Elin Waring writes:
Have you been following the release of GSS results this year? I had been vaguely aware that there was reporting on a few items but then I happened to run the natrace and natracey variables (I use these in my class to look at question wording), they are from the are we spending too much/too little/about the right amont on “Improving the conditions of blacks” and “aid to blacks” (the images are from the SDA website at Berkeley):
Much as I [Waring] would love to believe that the American public really has changed racial attitudes, I find such a huge shift over such a short time very unlikely given what we know about stability of attitudes. And I even broke it down by age and there was a shift for all the age groups.
Then I saw this, and a colleague mentioned to me that the results for proportion not sexually active were strange. And then today people talking about the increase in the proportion not religiously affiliated.
It just seems very odd to me and I wondered if you had noticed it too. Could it be they just hit a strange cluster in their sampling? Or a weighting error of some kind? It’s true that attitudes on gay marriage changed very fast and that seems real, but this seems so surprising across so many separate issues.
I wasn’t sure so I passed this along to David Weakliem, my go-to guy when it comes to making sense of surveys and public opinion. Weakliem responded with some preliminary thoughts:
It did seem hard to believe at first. But there was a big move from 2014 to 2016 too (bigger than 2016-8), so if there is a problem with the survey it’s not just with 2018. The GSS also has a general question about whether the government has a special obligation to help blacks vs. no special treatment, and that also showed large moves in a liberal direction from 2014-6 and again from 2016-8. Finally, I looked for relevant questions from other surveys. There are some about how much discrimination there is. In 2013 and 2014, 19% and then 17% said there was a lot of discrimination against “African Americans” but in 2015 it was 36%; in 2016 and 2017 the question referred to “blacks” and 40% said there was a lot. So it seems that there really has been a substantial change in opinions about race since 2014. As far as why, I would guess that the media coverage and videos of police mistreatment of blacks had an impact—they made people think there really is a problem.
To which Waring replied:
The one thing I’d say in response to David is that while he could be right, these are shifts across a number of the long term variables not just the racial attitudes. Also I think that GSS is intentionally designed to not be so responsive to day to day fluctuations based on the latest news. And POLHITOK sees an increase in “no” responses in 2018 but not so dramatic and it looks like it’s in the same general territory as others from 2006 forward.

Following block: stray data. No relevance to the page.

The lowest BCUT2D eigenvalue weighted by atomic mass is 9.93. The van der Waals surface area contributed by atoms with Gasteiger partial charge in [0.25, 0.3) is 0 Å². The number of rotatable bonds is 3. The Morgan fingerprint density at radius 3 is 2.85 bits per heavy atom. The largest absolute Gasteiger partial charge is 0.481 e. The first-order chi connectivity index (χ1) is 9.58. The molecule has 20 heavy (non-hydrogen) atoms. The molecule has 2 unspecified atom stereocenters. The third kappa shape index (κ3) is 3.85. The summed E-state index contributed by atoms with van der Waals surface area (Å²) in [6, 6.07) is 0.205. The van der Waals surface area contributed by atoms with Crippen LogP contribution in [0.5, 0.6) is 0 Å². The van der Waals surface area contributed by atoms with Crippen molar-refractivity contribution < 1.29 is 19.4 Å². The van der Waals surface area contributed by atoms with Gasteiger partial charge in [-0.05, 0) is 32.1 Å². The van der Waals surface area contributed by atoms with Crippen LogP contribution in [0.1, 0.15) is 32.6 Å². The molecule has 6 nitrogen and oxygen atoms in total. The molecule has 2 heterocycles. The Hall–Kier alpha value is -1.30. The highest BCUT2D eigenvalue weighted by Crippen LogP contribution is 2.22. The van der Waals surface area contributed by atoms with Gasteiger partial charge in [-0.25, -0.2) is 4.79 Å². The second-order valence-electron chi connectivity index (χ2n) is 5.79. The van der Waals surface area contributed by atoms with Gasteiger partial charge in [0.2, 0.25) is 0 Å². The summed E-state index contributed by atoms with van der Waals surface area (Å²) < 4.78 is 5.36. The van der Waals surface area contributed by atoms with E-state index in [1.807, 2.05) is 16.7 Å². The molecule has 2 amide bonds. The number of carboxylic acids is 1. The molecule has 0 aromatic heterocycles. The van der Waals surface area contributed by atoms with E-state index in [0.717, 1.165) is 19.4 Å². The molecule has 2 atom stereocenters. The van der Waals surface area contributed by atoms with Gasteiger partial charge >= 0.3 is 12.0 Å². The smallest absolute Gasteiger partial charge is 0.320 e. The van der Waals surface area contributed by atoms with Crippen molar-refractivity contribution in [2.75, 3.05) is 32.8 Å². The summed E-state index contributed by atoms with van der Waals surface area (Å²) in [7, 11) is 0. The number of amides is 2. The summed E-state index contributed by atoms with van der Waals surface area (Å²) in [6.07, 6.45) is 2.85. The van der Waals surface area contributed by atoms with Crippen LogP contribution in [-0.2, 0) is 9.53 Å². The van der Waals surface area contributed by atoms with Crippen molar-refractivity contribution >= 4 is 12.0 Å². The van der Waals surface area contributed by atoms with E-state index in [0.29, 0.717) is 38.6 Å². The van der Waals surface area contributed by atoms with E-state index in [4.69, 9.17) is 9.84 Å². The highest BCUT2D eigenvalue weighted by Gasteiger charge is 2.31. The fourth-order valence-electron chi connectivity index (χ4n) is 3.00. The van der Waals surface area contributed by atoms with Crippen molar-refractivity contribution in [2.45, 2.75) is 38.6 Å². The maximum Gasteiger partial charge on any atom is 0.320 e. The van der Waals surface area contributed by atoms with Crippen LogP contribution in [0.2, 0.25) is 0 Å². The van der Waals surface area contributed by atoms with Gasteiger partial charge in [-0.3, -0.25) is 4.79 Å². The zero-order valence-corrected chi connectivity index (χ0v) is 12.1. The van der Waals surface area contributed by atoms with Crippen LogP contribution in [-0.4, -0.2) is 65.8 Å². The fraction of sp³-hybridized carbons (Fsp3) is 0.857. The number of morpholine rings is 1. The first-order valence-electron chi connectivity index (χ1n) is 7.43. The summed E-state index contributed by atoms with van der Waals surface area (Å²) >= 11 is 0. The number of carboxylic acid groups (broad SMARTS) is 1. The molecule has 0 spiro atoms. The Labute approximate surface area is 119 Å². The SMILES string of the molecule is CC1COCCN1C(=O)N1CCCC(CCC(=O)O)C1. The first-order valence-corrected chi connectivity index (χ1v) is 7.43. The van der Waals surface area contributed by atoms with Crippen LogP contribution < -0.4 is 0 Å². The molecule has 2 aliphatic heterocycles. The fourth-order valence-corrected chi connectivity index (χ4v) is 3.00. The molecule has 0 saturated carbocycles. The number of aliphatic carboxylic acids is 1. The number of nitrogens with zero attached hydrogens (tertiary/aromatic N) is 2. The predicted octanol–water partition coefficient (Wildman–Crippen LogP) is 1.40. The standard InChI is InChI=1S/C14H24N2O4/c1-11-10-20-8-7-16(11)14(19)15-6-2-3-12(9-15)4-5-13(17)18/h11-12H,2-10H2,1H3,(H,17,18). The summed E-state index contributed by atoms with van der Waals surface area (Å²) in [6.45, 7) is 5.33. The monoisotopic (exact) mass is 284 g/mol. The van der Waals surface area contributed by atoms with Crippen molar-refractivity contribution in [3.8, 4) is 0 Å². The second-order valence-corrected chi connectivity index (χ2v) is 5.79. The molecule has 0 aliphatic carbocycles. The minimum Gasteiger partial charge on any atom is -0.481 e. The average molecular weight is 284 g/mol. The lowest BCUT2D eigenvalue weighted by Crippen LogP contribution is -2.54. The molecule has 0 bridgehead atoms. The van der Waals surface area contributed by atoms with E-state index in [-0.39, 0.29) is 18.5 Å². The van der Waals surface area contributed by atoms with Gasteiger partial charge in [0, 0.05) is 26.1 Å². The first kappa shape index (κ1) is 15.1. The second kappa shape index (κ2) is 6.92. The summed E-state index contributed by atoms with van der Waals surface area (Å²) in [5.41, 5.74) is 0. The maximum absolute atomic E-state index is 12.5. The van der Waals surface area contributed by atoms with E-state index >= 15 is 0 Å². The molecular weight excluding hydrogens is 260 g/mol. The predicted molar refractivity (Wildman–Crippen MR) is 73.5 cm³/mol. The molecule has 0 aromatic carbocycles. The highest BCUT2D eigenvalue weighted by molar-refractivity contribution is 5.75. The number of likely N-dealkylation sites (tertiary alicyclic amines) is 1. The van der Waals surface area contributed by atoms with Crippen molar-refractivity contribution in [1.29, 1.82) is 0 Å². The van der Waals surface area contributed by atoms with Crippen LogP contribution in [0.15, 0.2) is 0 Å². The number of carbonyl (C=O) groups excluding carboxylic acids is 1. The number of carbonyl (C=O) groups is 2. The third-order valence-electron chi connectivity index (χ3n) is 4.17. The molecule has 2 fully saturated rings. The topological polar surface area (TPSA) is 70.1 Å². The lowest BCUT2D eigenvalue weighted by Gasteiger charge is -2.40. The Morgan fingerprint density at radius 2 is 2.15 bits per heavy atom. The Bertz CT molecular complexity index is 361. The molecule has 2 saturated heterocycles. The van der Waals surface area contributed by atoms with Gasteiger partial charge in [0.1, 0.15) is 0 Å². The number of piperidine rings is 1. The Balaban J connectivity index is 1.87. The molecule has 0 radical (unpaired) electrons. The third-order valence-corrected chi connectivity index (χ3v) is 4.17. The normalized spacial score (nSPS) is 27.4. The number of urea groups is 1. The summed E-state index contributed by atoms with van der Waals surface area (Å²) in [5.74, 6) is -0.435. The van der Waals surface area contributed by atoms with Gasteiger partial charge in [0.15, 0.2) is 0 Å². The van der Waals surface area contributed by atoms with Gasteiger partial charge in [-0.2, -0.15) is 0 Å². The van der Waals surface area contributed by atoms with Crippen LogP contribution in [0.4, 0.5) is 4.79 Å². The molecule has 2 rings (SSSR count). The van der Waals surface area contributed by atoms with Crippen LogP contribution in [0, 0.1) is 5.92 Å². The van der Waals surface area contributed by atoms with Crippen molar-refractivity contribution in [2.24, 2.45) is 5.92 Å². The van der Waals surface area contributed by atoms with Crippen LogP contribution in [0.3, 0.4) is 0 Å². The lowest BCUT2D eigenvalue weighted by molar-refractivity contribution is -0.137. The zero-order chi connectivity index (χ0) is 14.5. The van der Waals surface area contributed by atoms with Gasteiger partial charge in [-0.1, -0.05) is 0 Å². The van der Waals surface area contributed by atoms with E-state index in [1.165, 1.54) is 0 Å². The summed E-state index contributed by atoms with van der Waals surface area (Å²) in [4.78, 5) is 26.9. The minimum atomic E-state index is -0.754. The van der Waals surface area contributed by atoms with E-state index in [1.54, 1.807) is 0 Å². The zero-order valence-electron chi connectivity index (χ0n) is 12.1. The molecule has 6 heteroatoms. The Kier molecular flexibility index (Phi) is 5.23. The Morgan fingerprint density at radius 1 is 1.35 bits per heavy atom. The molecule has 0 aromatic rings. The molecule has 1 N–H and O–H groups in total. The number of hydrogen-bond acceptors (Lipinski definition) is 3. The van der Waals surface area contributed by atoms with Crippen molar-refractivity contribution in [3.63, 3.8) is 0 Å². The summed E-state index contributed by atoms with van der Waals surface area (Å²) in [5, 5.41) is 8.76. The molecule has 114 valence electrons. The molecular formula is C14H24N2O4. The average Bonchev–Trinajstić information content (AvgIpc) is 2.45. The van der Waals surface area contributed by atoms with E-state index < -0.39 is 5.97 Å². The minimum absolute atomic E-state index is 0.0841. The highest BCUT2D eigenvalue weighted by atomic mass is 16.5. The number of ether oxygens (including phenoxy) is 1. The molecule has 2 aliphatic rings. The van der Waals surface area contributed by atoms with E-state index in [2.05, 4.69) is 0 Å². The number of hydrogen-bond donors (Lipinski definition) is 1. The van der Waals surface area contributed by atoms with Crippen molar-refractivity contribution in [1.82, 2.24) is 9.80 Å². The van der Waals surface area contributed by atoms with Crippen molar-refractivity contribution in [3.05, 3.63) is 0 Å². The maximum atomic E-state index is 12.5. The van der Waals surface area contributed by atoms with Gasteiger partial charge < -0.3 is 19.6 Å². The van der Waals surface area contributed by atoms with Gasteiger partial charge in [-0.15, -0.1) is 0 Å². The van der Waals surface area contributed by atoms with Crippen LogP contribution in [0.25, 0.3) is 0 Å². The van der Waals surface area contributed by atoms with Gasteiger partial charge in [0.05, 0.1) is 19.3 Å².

What really made me look at those particular variables was all the recent talk about reparations for slavery.
I also saw that Jay Livingston, who I wish had his own column in the New York Times—I’d rather see a sociologist’s writing about sociology, than an ignorant former reporter’s writing about sociology—wrote something recently on survey attitudes regarding racial equality, but using a different data source:
Just last week, Pew published a report (here) about race in the US. Among many other things, it asked respondents about the “major” reasons that Black people “have a harder time getting ahead.” As expected, Whites were more likely to point to cultural/personal factors, Blacks to structural ones. But compared with a similar survey Pew did just three years ago, it looks like everyone is becoming more woke. . . .
For “racial discrimination,” Black-White difference remains large. But in both groups, the percentage citing it as a major cause increases – by 14 points among Blacks, by nearly 20 points among Whites. The percent identifying access to good schools as an important factor have not changed so much, increasing slightly among both Blacks and Whites.
More curious are the responses about jobs. In 2013, far more Whites than Blacks said that the lack of jobs was a major factor. In the intervening three years, jobs as a reason for not getting head became more salient among Blacks, less so among Whites.
At the same time, “culture of poverty” explanations became less popular.
Livingston continues with some GSS data and then concludes:
If both Whites and Blacks are paying more attention to racial discrimination and less to personal-cultural factors, if everyone is more woke, how does this square with the widely held perception that in the era of Trump, racism is on the rise. (In the Pew survey, 56% over all and 49% of Whites said Trump has made race relations worse. In no group, even self-identified conservatives, does anything coming even close to a majority say that Trump has made race relations better.)
The data here points to a more complex view of recent history. The nastiest of the racists may have felt freer to express themselves in word and deed. And when they do, they make the news. Hence the widespread perception that race relations have deteriorated. But surveys can tell us what we don’t see on the news and Twitter. And in this case what they tell us is that the overall trend among Whites has been towards more liberal views on the causes of race differences in who gets ahead.
Interesting. Also an increasing proportion of Americans are neither white nor black. So lots going on here.